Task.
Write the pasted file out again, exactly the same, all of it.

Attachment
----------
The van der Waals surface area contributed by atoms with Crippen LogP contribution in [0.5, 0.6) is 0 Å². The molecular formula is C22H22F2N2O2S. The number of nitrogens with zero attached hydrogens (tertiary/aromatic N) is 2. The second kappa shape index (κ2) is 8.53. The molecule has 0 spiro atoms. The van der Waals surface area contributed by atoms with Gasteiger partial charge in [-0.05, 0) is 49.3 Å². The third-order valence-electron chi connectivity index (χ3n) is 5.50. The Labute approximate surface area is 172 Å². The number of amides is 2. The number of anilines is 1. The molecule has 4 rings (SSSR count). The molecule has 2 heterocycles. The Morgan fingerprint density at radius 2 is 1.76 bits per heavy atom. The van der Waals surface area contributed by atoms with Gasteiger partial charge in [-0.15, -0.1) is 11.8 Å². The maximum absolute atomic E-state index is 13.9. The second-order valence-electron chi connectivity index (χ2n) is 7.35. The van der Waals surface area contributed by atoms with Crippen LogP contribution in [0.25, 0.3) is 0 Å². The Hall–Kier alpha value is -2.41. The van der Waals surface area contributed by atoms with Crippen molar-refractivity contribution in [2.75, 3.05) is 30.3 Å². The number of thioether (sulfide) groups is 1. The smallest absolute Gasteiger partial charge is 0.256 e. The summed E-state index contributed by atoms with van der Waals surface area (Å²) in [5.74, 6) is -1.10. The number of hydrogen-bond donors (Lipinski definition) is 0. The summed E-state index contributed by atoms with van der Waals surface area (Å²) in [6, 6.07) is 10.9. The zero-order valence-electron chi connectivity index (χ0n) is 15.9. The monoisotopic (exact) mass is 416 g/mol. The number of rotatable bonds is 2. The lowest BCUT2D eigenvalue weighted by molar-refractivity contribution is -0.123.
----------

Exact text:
The van der Waals surface area contributed by atoms with Crippen LogP contribution in [0.5, 0.6) is 0 Å². The molecular formula is C22H22F2N2O2S. The number of nitrogens with zero attached hydrogens (tertiary/aromatic N) is 2. The second kappa shape index (κ2) is 8.53. The molecule has 0 spiro atoms. The van der Waals surface area contributed by atoms with Gasteiger partial charge in [-0.05, 0) is 49.3 Å². The third-order valence-electron chi connectivity index (χ3n) is 5.50. The Labute approximate surface area is 172 Å². The number of amides is 2. The number of anilines is 1. The molecule has 4 rings (SSSR count). The molecule has 2 heterocycles. The Morgan fingerprint density at radius 2 is 1.76 bits per heavy atom. The van der Waals surface area contributed by atoms with Gasteiger partial charge in [-0.15, -0.1) is 11.8 Å². The maximum absolute atomic E-state index is 13.9. The second-order valence-electron chi connectivity index (χ2n) is 7.35. The van der Waals surface area contributed by atoms with Crippen LogP contribution in [0.25, 0.3) is 0 Å². The Hall–Kier alpha value is -2.41. The van der Waals surface area contributed by atoms with Crippen molar-refractivity contribution in [2.75, 3.05) is 30.3 Å². The number of thioether (sulfide) groups is 1. The smallest absolute Gasteiger partial charge is 0.256 e. The summed E-state index contributed by atoms with van der Waals surface area (Å²) in [5.74, 6) is -1.10. The number of hydrogen-bond donors (Lipinski definition) is 0. The summed E-state index contributed by atoms with van der Waals surface area (Å²) in [6, 6.07) is 10.9. The zero-order valence-electron chi connectivity index (χ0n) is 15.9. The monoisotopic (exact) mass is 416 g/mol. The number of rotatable bonds is 2. The lowest BCUT2D eigenvalue weighted by molar-refractivity contribution is -0.123.